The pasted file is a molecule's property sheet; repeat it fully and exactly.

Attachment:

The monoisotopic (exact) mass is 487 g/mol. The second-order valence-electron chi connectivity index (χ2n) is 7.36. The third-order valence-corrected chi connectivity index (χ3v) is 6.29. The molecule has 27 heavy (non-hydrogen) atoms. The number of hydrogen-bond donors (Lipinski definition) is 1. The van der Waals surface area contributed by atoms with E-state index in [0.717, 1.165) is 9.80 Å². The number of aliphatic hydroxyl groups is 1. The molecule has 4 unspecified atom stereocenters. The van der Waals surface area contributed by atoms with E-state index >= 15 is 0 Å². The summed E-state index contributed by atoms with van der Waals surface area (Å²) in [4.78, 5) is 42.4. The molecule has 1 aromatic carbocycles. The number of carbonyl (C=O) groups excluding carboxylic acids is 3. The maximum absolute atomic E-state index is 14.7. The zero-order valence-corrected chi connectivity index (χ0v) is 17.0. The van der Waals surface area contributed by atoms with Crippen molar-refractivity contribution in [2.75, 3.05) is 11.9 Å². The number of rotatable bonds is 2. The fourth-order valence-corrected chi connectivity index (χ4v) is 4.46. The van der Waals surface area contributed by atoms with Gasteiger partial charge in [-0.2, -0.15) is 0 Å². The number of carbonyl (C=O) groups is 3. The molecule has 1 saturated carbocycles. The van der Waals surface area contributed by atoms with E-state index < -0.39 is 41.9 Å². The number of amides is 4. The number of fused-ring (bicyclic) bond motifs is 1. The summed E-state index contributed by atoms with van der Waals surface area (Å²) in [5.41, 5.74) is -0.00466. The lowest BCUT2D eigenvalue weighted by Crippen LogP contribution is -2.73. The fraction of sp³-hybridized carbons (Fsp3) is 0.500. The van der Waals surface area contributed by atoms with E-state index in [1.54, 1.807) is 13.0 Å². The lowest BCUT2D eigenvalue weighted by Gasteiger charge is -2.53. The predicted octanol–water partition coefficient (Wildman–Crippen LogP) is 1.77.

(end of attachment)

The monoisotopic (exact) mass is 487 g/mol. The second-order valence-electron chi connectivity index (χ2n) is 7.36. The third-order valence-corrected chi connectivity index (χ3v) is 6.29. The molecule has 27 heavy (non-hydrogen) atoms. The number of hydrogen-bond donors (Lipinski definition) is 1. The van der Waals surface area contributed by atoms with E-state index in [0.717, 1.165) is 9.80 Å². The number of aliphatic hydroxyl groups is 1. The molecule has 4 unspecified atom stereocenters. The van der Waals surface area contributed by atoms with E-state index >= 15 is 0 Å². The summed E-state index contributed by atoms with van der Waals surface area (Å²) in [4.78, 5) is 42.4. The molecule has 1 aromatic carbocycles. The number of carbonyl (C=O) groups excluding carboxylic acids is 3. The maximum absolute atomic E-state index is 14.7. The zero-order valence-corrected chi connectivity index (χ0v) is 17.0. The van der Waals surface area contributed by atoms with Crippen molar-refractivity contribution in [2.75, 3.05) is 11.9 Å². The number of rotatable bonds is 2. The fourth-order valence-corrected chi connectivity index (χ4v) is 4.46. The van der Waals surface area contributed by atoms with Gasteiger partial charge in [-0.2, -0.15) is 0 Å². The number of carbonyl (C=O) groups is 3. The molecule has 1 saturated carbocycles. The van der Waals surface area contributed by atoms with E-state index < -0.39 is 41.9 Å². The number of amides is 4. The number of fused-ring (bicyclic) bond motifs is 1. The summed E-state index contributed by atoms with van der Waals surface area (Å²) in [5.41, 5.74) is -0.00466. The lowest BCUT2D eigenvalue weighted by Crippen LogP contribution is -2.73. The fraction of sp³-hybridized carbons (Fsp3) is 0.500. The van der Waals surface area contributed by atoms with E-state index in [1.54, 1.807) is 13.0 Å². The lowest BCUT2D eigenvalue weighted by Gasteiger charge is -2.53. The predicted octanol–water partition coefficient (Wildman–Crippen LogP) is 1.77.